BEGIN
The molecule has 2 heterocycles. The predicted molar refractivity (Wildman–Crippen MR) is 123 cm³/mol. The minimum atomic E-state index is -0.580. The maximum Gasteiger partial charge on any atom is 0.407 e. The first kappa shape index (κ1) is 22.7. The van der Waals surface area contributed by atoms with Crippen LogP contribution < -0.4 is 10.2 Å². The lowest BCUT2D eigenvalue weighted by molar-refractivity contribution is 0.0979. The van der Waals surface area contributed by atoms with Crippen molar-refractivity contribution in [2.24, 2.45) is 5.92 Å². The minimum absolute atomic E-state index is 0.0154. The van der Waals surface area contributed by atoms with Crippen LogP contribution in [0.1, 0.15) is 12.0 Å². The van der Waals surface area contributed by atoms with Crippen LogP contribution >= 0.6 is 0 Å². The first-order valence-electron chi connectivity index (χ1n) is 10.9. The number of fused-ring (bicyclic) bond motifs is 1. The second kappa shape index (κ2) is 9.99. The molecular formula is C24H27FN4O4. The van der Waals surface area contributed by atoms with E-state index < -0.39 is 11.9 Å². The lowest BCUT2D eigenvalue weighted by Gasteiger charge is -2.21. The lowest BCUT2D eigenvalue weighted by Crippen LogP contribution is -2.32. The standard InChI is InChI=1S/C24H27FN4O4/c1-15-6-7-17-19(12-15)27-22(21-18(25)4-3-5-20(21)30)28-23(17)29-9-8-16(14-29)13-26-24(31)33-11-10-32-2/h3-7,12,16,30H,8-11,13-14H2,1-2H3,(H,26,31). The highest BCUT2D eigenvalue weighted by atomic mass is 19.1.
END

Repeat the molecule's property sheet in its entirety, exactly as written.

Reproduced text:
The molecule has 2 heterocycles. The predicted molar refractivity (Wildman–Crippen MR) is 123 cm³/mol. The minimum atomic E-state index is -0.580. The maximum Gasteiger partial charge on any atom is 0.407 e. The first kappa shape index (κ1) is 22.7. The van der Waals surface area contributed by atoms with Crippen LogP contribution < -0.4 is 10.2 Å². The lowest BCUT2D eigenvalue weighted by molar-refractivity contribution is 0.0979. The van der Waals surface area contributed by atoms with Crippen molar-refractivity contribution in [2.24, 2.45) is 5.92 Å². The minimum absolute atomic E-state index is 0.0154. The van der Waals surface area contributed by atoms with Crippen LogP contribution in [0.1, 0.15) is 12.0 Å². The van der Waals surface area contributed by atoms with Crippen LogP contribution >= 0.6 is 0 Å². The first-order valence-electron chi connectivity index (χ1n) is 10.9. The number of fused-ring (bicyclic) bond motifs is 1. The second kappa shape index (κ2) is 9.99. The molecular formula is C24H27FN4O4. The van der Waals surface area contributed by atoms with E-state index < -0.39 is 11.9 Å². The lowest BCUT2D eigenvalue weighted by Gasteiger charge is -2.21. The lowest BCUT2D eigenvalue weighted by Crippen LogP contribution is -2.32. The standard InChI is InChI=1S/C24H27FN4O4/c1-15-6-7-17-19(12-15)27-22(21-18(25)4-3-5-20(21)30)28-23(17)29-9-8-16(14-29)13-26-24(31)33-11-10-32-2/h3-7,12,16,30H,8-11,13-14H2,1-2H3,(H,26,31). The highest BCUT2D eigenvalue weighted by atomic mass is 19.1.